Dr. Laurie Cure, author of 'Leading Without Fear'

Fear can cause even the best of leaders to stop in their tracks and cower from making risky decisions. However, it is fearless business leaders that are the most productive. Dr. Laurie K. Cure is the author of Leading Without Fear: The Fine Line Between Fear and Accountability, a book that helps businesspeople conquer their workplace fears. These fears can often include job security, failure and, for some, a fear of success. Cure talks to us about how people can overcome these fears to become more productive.

1. How does fear influence productivity?

Research shows that productivity (as well as innovation and creativity) declines in fear based environments. It’s hard to be efficient and effective when fear is looming over your head. Theory tells us that fear results from high levels of uncertainty in the situations we experience and also requires a great deal of attention and effort to manage. This alone takes energy from productivity as we spend time “worrying” about whatever threat is generating the fear.

When employees are in a state of fear (or threat) they become paralyzed and their performance suffers as a result. One of the greatest opportunities for managers to improve productivity and efficiency is by reducing their personal fears and those of their employees. The minute you take attention from fear and place it on problem solving, customer care, strategy or other priorities you have increased productivity.

Fear also manifests in our bodies. We have a tightening in our throats, and stomach. We experience loss of appetite. Stress which can lead to high blood pressure and other illnesses. All impacting not only productivity but financial health.

2. How can managers foster a positive work environment, empower employees to work with less fear and thereby promote efficiency?

Communication and feedback is the main piece of advice. Fear is exacerbated by the unknown so the more we as leaders can put people minds at ease the better. This might be easing their mind about job loss or helping them understand their performance strengths. Transparent discussion based in trust will diminish fear naturally. If your employees are performing well, tell them so. Don’t just provide feedback when it is negative. By offering frequent communication, you prevent employees from letting the stories in their heads run away from them. These stories are what creates fear; whether they are accurate or not.

I also recommend that leaders and peers avoid the “language of fear”; doing or saying things that increase anxiety for others. This might be as simple as using a condescending tone to more aggressive acts of intimidation.

3. What single idea would you remove, insert or alter in the minds of the masses?

Stop ignoring the impact of fear on your employees. If you truly value your people and you desire a financially viable business, you will have an awareness of when fear is surfacing and develop strategies to address it.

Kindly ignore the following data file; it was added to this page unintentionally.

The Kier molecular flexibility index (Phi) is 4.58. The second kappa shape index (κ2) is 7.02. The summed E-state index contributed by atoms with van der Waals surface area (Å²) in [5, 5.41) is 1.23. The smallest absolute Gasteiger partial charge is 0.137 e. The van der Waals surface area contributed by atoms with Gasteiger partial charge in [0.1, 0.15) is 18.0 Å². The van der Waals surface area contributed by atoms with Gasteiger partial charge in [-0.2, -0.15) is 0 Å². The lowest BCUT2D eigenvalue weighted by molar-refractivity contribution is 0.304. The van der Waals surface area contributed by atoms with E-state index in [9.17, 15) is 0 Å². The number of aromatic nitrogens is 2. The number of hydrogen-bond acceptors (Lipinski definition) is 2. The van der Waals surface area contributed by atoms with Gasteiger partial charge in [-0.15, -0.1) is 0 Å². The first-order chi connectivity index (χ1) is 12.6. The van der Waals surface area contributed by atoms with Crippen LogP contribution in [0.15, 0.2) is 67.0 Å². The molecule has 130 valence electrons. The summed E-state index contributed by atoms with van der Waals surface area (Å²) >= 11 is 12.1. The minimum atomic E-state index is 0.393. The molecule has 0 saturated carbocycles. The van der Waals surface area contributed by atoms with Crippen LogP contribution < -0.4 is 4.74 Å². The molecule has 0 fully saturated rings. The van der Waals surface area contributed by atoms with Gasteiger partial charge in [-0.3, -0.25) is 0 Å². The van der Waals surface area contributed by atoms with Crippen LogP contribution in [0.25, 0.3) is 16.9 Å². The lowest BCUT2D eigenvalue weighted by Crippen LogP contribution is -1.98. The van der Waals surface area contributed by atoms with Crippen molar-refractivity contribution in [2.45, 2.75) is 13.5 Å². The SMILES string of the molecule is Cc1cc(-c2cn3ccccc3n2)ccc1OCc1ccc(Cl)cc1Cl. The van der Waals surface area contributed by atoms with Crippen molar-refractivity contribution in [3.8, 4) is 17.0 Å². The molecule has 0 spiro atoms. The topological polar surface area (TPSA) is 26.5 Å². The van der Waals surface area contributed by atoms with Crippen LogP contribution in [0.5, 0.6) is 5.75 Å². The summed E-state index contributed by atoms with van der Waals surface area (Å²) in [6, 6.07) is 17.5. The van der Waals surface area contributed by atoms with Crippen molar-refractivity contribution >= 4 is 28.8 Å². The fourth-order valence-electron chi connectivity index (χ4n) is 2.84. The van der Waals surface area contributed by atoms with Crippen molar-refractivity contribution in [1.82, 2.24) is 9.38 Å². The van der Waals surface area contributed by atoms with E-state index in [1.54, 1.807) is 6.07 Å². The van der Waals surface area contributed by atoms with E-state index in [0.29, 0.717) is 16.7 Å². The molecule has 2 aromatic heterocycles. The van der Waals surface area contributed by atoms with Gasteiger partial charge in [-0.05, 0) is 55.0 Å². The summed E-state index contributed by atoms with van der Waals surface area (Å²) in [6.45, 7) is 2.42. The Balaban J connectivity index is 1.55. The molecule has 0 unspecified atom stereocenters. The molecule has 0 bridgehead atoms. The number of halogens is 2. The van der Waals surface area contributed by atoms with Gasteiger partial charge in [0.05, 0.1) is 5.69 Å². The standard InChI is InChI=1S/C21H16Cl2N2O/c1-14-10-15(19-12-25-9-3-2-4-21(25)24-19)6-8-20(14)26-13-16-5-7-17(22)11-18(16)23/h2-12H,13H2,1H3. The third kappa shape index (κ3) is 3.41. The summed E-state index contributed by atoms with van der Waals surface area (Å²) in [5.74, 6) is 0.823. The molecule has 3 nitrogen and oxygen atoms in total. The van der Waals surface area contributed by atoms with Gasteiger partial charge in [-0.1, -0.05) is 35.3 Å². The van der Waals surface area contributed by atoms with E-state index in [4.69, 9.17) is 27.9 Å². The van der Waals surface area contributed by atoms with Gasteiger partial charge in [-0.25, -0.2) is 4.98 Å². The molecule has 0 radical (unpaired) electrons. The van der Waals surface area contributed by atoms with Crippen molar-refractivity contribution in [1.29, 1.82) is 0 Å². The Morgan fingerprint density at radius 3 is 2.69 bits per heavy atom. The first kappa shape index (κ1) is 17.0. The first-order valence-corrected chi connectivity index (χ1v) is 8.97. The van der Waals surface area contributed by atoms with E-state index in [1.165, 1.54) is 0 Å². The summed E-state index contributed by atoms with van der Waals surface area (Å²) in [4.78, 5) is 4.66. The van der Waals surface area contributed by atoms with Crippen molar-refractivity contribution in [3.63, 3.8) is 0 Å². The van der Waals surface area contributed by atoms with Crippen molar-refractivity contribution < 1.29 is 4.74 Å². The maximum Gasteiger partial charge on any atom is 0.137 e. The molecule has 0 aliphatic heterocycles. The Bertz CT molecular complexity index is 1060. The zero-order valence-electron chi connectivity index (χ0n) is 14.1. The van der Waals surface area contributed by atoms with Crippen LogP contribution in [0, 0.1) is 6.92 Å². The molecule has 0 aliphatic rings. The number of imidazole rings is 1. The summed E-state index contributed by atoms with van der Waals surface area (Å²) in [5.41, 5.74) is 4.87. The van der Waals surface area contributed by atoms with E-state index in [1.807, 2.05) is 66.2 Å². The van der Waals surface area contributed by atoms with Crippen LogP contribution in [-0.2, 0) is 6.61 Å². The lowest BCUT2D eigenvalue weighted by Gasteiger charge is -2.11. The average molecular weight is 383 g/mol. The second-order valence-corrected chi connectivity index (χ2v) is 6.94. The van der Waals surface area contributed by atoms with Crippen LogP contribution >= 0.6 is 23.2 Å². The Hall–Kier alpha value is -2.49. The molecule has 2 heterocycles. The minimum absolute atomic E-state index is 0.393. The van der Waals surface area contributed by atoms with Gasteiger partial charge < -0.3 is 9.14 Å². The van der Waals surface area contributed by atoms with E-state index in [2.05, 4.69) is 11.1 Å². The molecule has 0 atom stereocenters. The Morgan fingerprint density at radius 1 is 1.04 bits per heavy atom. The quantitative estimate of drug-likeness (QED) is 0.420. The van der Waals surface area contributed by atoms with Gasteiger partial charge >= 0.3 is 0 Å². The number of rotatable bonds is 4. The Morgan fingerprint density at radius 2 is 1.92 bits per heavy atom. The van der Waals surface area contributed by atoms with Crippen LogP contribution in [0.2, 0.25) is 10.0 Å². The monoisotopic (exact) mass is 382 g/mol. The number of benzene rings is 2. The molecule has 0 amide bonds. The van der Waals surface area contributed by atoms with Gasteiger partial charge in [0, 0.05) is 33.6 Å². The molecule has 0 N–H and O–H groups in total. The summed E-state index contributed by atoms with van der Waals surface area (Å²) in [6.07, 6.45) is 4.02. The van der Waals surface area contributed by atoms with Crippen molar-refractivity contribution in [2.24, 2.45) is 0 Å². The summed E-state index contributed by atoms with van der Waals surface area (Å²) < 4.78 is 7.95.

4. What fears do people have in the workplace? How do managers and coworkers unwittingly contribute to these fears?

The deepest fear people experience around work has to do with security. Will I have a job and income? Does it pay what I need to support myself and my family? Am I safe in my work? These represent foundational fears that when left unmet, prevent us from succeeding in our roles. Fears in these areas also lead to turnover as employees seek more stability and assurance. Organizations contribute to these fears in many ways. I am working with a company now who is undergoing a process of “consolidation”. It has been going on now for 3 years and many employees have taken control of their own destiny and left for fear that their job might be eliminated. This fear and turnover is costing the company far more than it will save through other efforts. Had they involved employees, maybe looked at ways to reduce their workforce through attrition or other means, they would have prevented a mass exodus that will actually cost them more in customer sales and recruitment of new staff.

While security fears are the most prevalent, ego and self-esteem fears are the most common. These have to do with whether I think I am doing a good job. Am I capable of performing what I am asked to do? Will I fail or succeed? Do others see me as strong? These are perhaps the greater fears impacting productivity. If I am worried about whether I am doing something right, I might needlessly review it a dozen times, or ask others to assist me unnecessarily. If I delegate a major project, but I am concerned about it being done correctly, I will not “let it go”. If I have an employee who I want to promote, but they don’t feel they have the right experience, I lose out on growing an excellent staff member and creating a strong succession plan.

5. What team-building activities can small businesses do on an ongoing basis to keep fear at bay?

I usually recommend that teams incorporate appreciative inquiry and recognition into their regular staff meetings. This provides an opportunity to explore what is going well and reassure others about their performance. In terms of team building, using personality assessments can also be helpful as a method of helping team members to better understand one another. If John, for example, is more direct with her communication than Ryan, understanding that can ease fear. Ryan might not take it as personally when John criticizes an idea if he knows more about his style.

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